- Great American Houses and Their Architectural Styles (1994) by Virginia and Lee McAlester
The authors explore outstanding landmark houses that exemplify America's major architectural and interior design styles from Colonial times to the present.
- House Styles in America: The Old-house Journal Guide to the Architecture of American Homes (1996) by James C. Massey and Shirley Maxwell
An illustrated tour of America's houses begins in 1640 with the early roots of American style -- a combination of European skill and attitude combined with American know-how. This architectural journey continues on through the 18th and 19th centuries, through the Greek Revival, the Americanization of the Gothic Revival, and the early Colonial Revival. The houses of the 20th century are the main attraction as House Styles in America delves into the major movements in the Romantic Revivals of the 1920s and 1930s: English, French, and Spanish.
- Old House Interiors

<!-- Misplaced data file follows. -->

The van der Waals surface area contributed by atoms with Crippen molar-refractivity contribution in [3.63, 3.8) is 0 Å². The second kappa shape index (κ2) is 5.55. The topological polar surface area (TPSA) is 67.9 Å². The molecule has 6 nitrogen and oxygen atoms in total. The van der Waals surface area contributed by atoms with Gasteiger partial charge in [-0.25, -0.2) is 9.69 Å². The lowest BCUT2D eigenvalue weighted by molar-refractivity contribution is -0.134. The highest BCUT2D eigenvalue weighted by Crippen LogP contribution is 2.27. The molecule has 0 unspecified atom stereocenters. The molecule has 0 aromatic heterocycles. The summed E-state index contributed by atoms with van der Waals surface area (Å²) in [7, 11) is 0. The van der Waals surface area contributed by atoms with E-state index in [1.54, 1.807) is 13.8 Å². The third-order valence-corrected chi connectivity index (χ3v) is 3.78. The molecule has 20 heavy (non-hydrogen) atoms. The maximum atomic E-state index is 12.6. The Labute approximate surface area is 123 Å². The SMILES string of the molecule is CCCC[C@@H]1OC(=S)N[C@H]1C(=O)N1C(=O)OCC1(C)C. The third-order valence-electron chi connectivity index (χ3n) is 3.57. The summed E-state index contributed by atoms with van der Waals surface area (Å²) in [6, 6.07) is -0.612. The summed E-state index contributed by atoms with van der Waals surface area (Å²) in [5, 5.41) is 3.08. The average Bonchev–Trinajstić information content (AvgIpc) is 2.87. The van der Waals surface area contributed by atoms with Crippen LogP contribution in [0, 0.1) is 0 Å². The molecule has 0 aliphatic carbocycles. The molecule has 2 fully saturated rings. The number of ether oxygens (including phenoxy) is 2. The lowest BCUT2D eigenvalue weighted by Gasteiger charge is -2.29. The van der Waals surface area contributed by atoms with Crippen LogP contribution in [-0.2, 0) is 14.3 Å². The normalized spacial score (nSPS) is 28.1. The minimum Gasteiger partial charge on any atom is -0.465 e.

2001-present available online.
- The Old House Journal
1973-present available in print.
- The Visual Dictionary of American Domestic Architecture (1994) by Rachel Carley
A reference to the architectural styles of American homes. Arranged chronologically, each chapter offers a look at a particular period or style, with some 500 b&w illustrations showing exterior views and floorplans with regional and stylistic variations. Covers Native American dwellings, the Georgian era, frontier homes, the Victorian era, early modernism, the postwar era, and contemporary trends.
- National Register of Historic Places
The National Park Service website can be searched or browsed. Search options allow users to narrow to a particular state, county, or city.
- State Historic Preservation Office
Offers numerous sources of information including architectural surveys, archeological surveys, details about the National Register of Historic Places, the Oklahoma Landmarks Inventory and more.
- Tulsa Historical Society
The Tulsa Historical Society collection contains materials that date to the 19th century and to the present. The Society’s mission is to collect, preserve and present the material to the public.